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Commentary

Becoming a Better Voter: Reading for the Next Election


     
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How much time and energy have you devoted to the Presidential election? Has this been time and energy well spent? Will it make a difference? Most importantly, what can you do to ensure that you actually make a difference going forward? The problem isn’t that voters aren’t “informed.” The problem is that voters are badly informed and poorly equipped to use the information at their disposal. How can we better equip ourselves to make better decisions both in the voting booth and in public policy? Reading more tweets and Facebook posts from the campaigns is probably a poor use of your time, and the outcome of the 2012 election at this point is probably not something you can influence. In this light, I humbly suggest that you add the following books to your reading list for before the next election:

1. Jason Brennan, The Ethics of Voting. Published in 2011, this is one of the most provocative books I’ve read in the last few years. Brennan develops a theory of what it means to vote ethically given that the consequences of bad governance are so dire. He argues that you have to vote based on having justified beliefs about what will actually advance the common good. This requires a familiarity with basic economics, for example, and it is a familiarity that most elected representatives sorely lack. Brennan echoes a theme from the economist Bryan Caplan’s 2007 book The Myth of the Rational Voter: we do not get bad public policy because the system is corrupt. We get bad public policy because people vote for it, enthusiastically.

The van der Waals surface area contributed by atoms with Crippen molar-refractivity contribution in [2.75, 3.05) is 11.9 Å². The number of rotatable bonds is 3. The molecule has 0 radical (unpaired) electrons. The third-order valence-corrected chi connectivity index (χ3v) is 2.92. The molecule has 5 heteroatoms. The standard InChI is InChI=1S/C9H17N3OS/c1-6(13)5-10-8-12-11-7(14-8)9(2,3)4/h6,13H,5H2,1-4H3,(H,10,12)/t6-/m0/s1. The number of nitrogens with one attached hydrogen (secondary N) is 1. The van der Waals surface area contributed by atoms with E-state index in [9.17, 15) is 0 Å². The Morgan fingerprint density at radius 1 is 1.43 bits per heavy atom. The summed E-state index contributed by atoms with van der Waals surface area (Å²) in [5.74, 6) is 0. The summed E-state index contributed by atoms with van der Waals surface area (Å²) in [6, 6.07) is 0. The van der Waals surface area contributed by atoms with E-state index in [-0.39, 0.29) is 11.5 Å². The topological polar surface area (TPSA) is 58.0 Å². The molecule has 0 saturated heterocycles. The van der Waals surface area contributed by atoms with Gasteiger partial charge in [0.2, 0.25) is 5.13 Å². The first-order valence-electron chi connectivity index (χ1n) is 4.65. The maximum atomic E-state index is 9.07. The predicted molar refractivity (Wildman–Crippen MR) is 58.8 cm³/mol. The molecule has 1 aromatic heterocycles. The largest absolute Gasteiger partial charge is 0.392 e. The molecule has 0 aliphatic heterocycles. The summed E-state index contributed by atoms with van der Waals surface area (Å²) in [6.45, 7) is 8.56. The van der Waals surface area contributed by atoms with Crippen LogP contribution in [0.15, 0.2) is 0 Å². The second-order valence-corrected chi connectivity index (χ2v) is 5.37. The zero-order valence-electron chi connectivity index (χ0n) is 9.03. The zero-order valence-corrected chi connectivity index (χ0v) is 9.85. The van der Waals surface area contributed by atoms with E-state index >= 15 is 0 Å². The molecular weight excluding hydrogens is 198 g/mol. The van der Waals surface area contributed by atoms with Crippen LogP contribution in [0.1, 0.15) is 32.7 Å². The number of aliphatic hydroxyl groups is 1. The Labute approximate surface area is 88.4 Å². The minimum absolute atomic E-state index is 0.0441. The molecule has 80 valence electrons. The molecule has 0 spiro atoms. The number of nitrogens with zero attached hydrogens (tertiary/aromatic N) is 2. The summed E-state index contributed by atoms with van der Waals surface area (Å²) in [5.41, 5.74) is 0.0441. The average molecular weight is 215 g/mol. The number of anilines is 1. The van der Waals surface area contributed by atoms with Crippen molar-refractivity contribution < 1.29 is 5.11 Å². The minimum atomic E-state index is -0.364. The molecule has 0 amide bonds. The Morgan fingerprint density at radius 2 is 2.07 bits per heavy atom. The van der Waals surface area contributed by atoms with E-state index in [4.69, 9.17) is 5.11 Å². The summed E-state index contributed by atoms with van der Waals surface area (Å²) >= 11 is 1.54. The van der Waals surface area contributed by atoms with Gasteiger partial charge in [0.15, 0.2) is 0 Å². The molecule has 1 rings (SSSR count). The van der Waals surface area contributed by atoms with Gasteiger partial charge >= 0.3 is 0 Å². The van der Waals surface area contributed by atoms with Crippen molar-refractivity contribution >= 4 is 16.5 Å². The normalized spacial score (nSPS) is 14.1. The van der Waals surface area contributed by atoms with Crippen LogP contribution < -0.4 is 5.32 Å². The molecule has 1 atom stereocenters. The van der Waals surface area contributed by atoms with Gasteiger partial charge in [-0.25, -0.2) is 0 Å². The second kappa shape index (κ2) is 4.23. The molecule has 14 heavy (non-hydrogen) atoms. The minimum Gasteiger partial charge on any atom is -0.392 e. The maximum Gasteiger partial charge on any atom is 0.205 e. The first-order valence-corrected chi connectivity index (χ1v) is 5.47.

2. Christopher J. Coyne, After War: The Political Economy of Exporting Democracy. For good or ill, governments make war. It behooves us to understand the consequences of foreign adventures. While no one would seriously object to peace and freedom in the Middle East, for example, it is a serious mistake to equate worthy objectives with good policy ideas. A goal is not an outcome: wanting peace and prosperity in the Middle East doesn’t mean that we can get there by fighting wars. In After War, Christopher Coyne describes the track record of American interventions abroad. It isn’t good. Another excellent read along these lines is Ralph Raico’s Great Wars and Great Leaders: A Libertarian Rebuttal. PDF and ePub versions are available from Mises.org for $0. Here’s the PDF.

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Art Carden is a Research Fellow at the Independent Institute in Oakland, California, and Assistant Professor of Economics at Samford University.
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